Depression and its psychosocial risk factors in pregnant Kenyan adolescents: A cross-sectional study in a community health Centre of Nairobi

Judith Osok, Pius Kigamwa, Ann Vander Stoep, Keng-Yen Huang, Manasi Kumar

Research output: Contribution to journalArticle

Abstract

Background: Adolescent pregnancies within urban resource-deprived settlements predispose young girls to adverse mental health and psychosocial adversities, notably depression. Depression in sub-Saharan Africa is a leading contributor to years lived with disability (YLD). The study's objective was to determine the prevalence of depression and related psychosocial risks among pregnant adolescents reporting at a maternal and child health clinic in Nairobi, Kenya. Methods: A convenient sample of 176 pregnant adolescents attending antenatal clinic in Kangemi primary healthcare health facility participated in the study. We used PHQ-9 to assess prevalence of depression. Hierarchical multivariate linear regression was performed to determine the independent predictors of depression from the psychosocial factors that were significantly associated with depression at the univariate analyses. Results: Of the 176 pregnant adolescents between ages 15-18 years sampled in the study, 32.9% (n=58) tested positive for a depression diagnosis using PHQ-9 using a cut-off score of 15+. However on multivariate linear regression, after various iterations, when individual predictors using standardized beta scores were examined, having experienced a stressful life event (B=3.27, P=0.001, β =0.25) explained the most variance in the care giver burden, followed by absence of social support for pregnant adolescents (B=-2.76, P=0.008, β=-0.19), being diagnosed with HIV/AIDS (B=3.81, P=0.004, β =0.17) and being young (B=2.46, P=0.038, β =0.14). Conclusion: Depression is common among pregnant adolescents in urban resource-deprived areas of Kenya and is correlated with well-documented risk factors such as being of a younger age and being HIV positive. Interventions aimed at reducing or preventing depression in this population should target these groups and provide support to those experiencing greatest stress.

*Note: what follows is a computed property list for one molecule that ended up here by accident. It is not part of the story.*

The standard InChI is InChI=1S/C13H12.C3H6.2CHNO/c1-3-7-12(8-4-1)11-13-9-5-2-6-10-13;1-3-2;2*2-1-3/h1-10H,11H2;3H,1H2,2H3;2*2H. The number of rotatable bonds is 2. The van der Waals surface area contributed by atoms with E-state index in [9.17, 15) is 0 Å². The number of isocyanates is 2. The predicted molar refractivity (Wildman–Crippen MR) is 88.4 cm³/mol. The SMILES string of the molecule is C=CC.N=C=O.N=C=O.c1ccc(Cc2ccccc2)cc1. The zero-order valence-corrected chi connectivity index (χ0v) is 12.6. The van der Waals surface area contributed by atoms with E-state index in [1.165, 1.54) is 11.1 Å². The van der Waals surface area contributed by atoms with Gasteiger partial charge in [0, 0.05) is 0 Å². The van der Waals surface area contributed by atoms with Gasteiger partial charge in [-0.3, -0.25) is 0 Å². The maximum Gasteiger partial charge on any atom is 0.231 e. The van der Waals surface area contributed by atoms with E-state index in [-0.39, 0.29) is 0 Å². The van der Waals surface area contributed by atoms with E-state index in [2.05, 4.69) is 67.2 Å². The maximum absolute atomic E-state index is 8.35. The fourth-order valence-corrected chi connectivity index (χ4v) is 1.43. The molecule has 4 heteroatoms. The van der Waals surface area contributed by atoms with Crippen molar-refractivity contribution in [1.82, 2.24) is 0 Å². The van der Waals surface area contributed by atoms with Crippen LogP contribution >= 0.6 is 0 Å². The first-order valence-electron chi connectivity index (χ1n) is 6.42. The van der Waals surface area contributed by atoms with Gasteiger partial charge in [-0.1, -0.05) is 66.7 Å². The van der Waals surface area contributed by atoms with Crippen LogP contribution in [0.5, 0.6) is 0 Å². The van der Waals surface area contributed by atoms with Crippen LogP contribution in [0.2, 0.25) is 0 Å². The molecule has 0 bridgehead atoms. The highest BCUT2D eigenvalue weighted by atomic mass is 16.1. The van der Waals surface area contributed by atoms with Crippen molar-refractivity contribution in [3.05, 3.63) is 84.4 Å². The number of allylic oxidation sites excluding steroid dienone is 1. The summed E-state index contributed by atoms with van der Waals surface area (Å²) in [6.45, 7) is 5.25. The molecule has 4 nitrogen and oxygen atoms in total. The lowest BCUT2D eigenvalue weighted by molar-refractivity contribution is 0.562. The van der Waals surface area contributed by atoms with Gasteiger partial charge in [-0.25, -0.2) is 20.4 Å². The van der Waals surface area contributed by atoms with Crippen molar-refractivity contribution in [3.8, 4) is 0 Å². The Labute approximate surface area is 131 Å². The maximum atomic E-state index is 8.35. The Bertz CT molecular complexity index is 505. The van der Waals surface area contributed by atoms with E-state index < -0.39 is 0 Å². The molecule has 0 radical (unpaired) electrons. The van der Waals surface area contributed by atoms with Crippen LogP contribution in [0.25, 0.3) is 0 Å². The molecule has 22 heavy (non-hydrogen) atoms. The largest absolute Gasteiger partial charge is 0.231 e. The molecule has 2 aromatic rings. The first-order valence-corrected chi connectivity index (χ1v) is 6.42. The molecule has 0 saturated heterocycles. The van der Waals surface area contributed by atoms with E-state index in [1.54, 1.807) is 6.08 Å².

Original languageEnglish (US)
Article number136
JournalBMC Psychiatry
Volume18
Issue number1
DOIs
StatePublished - May 18 2018

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Community Health Centers
Cross-Sectional Studies
Depression
Psychology
Kenya
Linear Models
HIV
Pregnancy in Adolescence
Africa South of the Sahara
Health Services Needs and Demand
Health Facilities
Social Support
Caregivers
Primary Health Care
Mental Health
Acquired Immunodeficiency Syndrome

Keywords

  • Adolescent pregnancies
  • Prevalence of depression
  • Psychosocial risk factors

ASJC Scopus subject areas

  • Psychiatry and Mental health

Cite this

Depression and its psychosocial risk factors in pregnant Kenyan adolescents : A cross-sectional study in a community health Centre of Nairobi. / Osok, Judith; Kigamwa, Pius; Stoep, Ann Vander; Huang, Keng-Yen; Kumar, Manasi.

In: BMC Psychiatry, Vol. 18, No. 1, 136, 18.05.2018.

Research output: Contribution to journalArticle

Osok, Judith ; Kigamwa, Pius ; Stoep, Ann Vander ; Huang, Keng-Yen ; Kumar, Manasi. / Depression and its psychosocial risk factors in pregnant Kenyan adolescents : A cross-sectional study in a community health Centre of Nairobi. In: BMC Psychiatry. 2018 ; Vol. 18, No. 1.
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AB - Background: Adolescent pregnancies within urban resource-deprived settlements predispose young girls to adverse mental health and psychosocial adversities, notably depression. Depression in sub-Saharan Africa is a leading contributor to years lived with disability (YLD). The study's objective was to determine the prevalence of depression and related psychosocial risks among pregnant adolescents reporting at a maternal and child health clinic in Nairobi, Kenya. Methods: A convenient sample of 176 pregnant adolescents attending antenatal clinic in Kangemi primary healthcare health facility participated in the study. We used PHQ-9 to assess prevalence of depression. Hierarchical multivariate linear regression was performed to determine the independent predictors of depression from the psychosocial factors that were significantly associated with depression at the univariate analyses. Results: Of the 176 pregnant adolescents between ages 15-18 years sampled in the study, 32.9% (n=58) tested positive for a depression diagnosis using PHQ-9 using a cut-off score of 15+. However on multivariate linear regression, after various iterations, when individual predictors using standardized beta scores were examined, having experienced a stressful life event (B=3.27, P=0.001, β =0.25) explained the most variance in the care giver burden, followed by absence of social support for pregnant adolescents (B=-2.76, P=0.008, β=-0.19), being diagnosed with HIV/AIDS (B=3.81, P=0.004, β =0.17) and being young (B=2.46, P=0.038, β =0.14). Conclusion: Depression is common among pregnant adolescents in urban resource-deprived areas of Kenya and is correlated with well-documented risk factors such as being of a younger age and being HIV positive. Interventions aimed at reducing or preventing depression in this population should target these groups and provide support to those experiencing greatest stress.

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